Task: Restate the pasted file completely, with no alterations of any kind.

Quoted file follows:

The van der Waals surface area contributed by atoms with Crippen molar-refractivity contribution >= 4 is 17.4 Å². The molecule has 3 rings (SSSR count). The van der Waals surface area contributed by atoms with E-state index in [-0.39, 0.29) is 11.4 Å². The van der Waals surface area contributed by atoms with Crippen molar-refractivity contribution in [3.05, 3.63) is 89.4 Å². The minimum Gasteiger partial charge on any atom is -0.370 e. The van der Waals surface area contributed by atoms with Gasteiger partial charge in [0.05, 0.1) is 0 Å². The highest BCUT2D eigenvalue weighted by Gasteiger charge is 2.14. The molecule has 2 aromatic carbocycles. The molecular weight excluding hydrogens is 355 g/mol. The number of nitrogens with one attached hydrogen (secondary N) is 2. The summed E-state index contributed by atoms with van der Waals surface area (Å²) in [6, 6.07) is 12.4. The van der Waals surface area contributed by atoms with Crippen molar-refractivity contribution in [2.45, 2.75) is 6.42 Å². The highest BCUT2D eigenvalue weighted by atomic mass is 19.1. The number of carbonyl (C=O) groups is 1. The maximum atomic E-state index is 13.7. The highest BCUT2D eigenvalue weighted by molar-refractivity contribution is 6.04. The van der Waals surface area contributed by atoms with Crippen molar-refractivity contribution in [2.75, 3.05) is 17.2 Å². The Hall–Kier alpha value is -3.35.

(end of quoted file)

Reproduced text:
The van der Waals surface area contributed by atoms with Crippen molar-refractivity contribution >= 4 is 17.4 Å². The molecule has 3 rings (SSSR count). The van der Waals surface area contributed by atoms with E-state index in [-0.39, 0.29) is 11.4 Å². The van der Waals surface area contributed by atoms with Crippen molar-refractivity contribution in [3.05, 3.63) is 89.4 Å². The minimum Gasteiger partial charge on any atom is -0.370 e. The van der Waals surface area contributed by atoms with Gasteiger partial charge in [0.05, 0.1) is 0 Å². The highest BCUT2D eigenvalue weighted by Gasteiger charge is 2.14. The molecule has 2 aromatic carbocycles. The molecular weight excluding hydrogens is 355 g/mol. The number of nitrogens with one attached hydrogen (secondary N) is 2. The summed E-state index contributed by atoms with van der Waals surface area (Å²) in [6, 6.07) is 12.4. The van der Waals surface area contributed by atoms with Crippen molar-refractivity contribution in [2.45, 2.75) is 6.42 Å². The highest BCUT2D eigenvalue weighted by atomic mass is 19.1. The number of carbonyl (C=O) groups is 1. The maximum atomic E-state index is 13.7. The highest BCUT2D eigenvalue weighted by molar-refractivity contribution is 6.04. The van der Waals surface area contributed by atoms with Crippen molar-refractivity contribution in [2.75, 3.05) is 17.2 Å². The Hall–Kier alpha value is -3.35.